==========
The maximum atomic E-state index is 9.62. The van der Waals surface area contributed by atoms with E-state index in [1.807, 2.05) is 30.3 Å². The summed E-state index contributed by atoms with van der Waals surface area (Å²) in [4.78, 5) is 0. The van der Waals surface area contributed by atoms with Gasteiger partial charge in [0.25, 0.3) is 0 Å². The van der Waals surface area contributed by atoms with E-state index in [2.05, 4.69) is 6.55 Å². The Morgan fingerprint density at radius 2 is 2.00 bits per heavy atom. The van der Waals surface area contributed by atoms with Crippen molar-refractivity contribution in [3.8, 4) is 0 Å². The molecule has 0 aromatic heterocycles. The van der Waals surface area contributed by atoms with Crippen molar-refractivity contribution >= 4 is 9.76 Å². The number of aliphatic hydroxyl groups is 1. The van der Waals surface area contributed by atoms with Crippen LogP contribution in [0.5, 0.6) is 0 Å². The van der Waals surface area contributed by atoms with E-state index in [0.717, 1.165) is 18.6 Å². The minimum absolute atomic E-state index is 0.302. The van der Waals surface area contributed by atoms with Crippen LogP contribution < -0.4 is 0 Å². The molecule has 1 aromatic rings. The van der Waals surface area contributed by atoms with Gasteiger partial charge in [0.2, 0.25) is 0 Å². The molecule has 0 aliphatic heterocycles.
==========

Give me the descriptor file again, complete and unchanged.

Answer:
The maximum atomic E-state index is 9.62. The van der Waals surface area contributed by atoms with E-state index in [1.807, 2.05) is 30.3 Å². The summed E-state index contributed by atoms with van der Waals surface area (Å²) in [4.78, 5) is 0. The van der Waals surface area contributed by atoms with Gasteiger partial charge in [0.25, 0.3) is 0 Å². The van der Waals surface area contributed by atoms with E-state index in [2.05, 4.69) is 6.55 Å². The Morgan fingerprint density at radius 2 is 2.00 bits per heavy atom. The van der Waals surface area contributed by atoms with Crippen molar-refractivity contribution in [3.8, 4) is 0 Å². The molecule has 0 aromatic heterocycles. The van der Waals surface area contributed by atoms with Crippen molar-refractivity contribution >= 4 is 9.76 Å². The number of aliphatic hydroxyl groups is 1. The van der Waals surface area contributed by atoms with Crippen LogP contribution in [0.5, 0.6) is 0 Å². The van der Waals surface area contributed by atoms with E-state index in [0.717, 1.165) is 18.6 Å². The minimum absolute atomic E-state index is 0.302. The van der Waals surface area contributed by atoms with Crippen LogP contribution < -0.4 is 0 Å². The molecule has 1 aromatic rings. The van der Waals surface area contributed by atoms with Gasteiger partial charge in [0.2, 0.25) is 0 Å². The molecule has 0 aliphatic heterocycles.